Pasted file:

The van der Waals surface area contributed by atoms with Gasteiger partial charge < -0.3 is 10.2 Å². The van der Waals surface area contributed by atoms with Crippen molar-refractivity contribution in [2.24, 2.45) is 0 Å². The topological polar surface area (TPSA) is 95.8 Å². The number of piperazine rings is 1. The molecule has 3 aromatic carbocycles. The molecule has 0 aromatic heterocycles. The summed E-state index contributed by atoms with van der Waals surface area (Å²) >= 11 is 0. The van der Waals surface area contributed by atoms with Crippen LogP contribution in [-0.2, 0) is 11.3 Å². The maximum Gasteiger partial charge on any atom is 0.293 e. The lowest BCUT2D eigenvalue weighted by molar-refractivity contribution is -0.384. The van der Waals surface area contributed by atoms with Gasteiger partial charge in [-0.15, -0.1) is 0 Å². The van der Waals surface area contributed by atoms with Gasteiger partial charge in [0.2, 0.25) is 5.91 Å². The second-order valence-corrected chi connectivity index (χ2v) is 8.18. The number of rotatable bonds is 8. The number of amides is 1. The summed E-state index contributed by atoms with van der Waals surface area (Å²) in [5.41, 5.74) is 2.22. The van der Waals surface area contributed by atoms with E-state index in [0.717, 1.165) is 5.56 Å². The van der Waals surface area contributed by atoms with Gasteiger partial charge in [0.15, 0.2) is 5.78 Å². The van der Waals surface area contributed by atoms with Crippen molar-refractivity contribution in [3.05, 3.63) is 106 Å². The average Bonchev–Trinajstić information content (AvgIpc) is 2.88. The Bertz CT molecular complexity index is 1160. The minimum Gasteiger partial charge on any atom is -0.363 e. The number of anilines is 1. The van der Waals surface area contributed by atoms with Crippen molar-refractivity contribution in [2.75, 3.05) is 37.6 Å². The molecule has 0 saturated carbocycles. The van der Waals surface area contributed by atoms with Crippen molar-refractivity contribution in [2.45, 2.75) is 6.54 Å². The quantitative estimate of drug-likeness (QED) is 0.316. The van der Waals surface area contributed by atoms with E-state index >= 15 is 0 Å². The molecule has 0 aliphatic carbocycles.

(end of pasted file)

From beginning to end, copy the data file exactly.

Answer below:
The van der Waals surface area contributed by atoms with Gasteiger partial charge < -0.3 is 10.2 Å². The van der Waals surface area contributed by atoms with Crippen molar-refractivity contribution in [2.24, 2.45) is 0 Å². The topological polar surface area (TPSA) is 95.8 Å². The number of piperazine rings is 1. The molecule has 3 aromatic carbocycles. The molecule has 0 aromatic heterocycles. The summed E-state index contributed by atoms with van der Waals surface area (Å²) >= 11 is 0. The van der Waals surface area contributed by atoms with Crippen LogP contribution in [-0.2, 0) is 11.3 Å². The maximum Gasteiger partial charge on any atom is 0.293 e. The lowest BCUT2D eigenvalue weighted by molar-refractivity contribution is -0.384. The van der Waals surface area contributed by atoms with Gasteiger partial charge in [-0.15, -0.1) is 0 Å². The van der Waals surface area contributed by atoms with Gasteiger partial charge in [0.2, 0.25) is 5.91 Å². The second-order valence-corrected chi connectivity index (χ2v) is 8.18. The number of rotatable bonds is 8. The number of amides is 1. The summed E-state index contributed by atoms with van der Waals surface area (Å²) in [5.41, 5.74) is 2.22. The van der Waals surface area contributed by atoms with E-state index in [0.717, 1.165) is 5.56 Å². The van der Waals surface area contributed by atoms with Gasteiger partial charge in [0.15, 0.2) is 5.78 Å². The van der Waals surface area contributed by atoms with Crippen molar-refractivity contribution in [3.05, 3.63) is 106 Å². The average Bonchev–Trinajstić information content (AvgIpc) is 2.88. The Bertz CT molecular complexity index is 1160. The minimum Gasteiger partial charge on any atom is -0.363 e. The number of anilines is 1. The van der Waals surface area contributed by atoms with Crippen molar-refractivity contribution in [2.75, 3.05) is 37.6 Å². The molecule has 0 saturated carbocycles. The van der Waals surface area contributed by atoms with Crippen molar-refractivity contribution in [2.45, 2.75) is 6.54 Å². The quantitative estimate of drug-likeness (QED) is 0.316. The van der Waals surface area contributed by atoms with E-state index >= 15 is 0 Å². The molecule has 0 aliphatic carbocycles.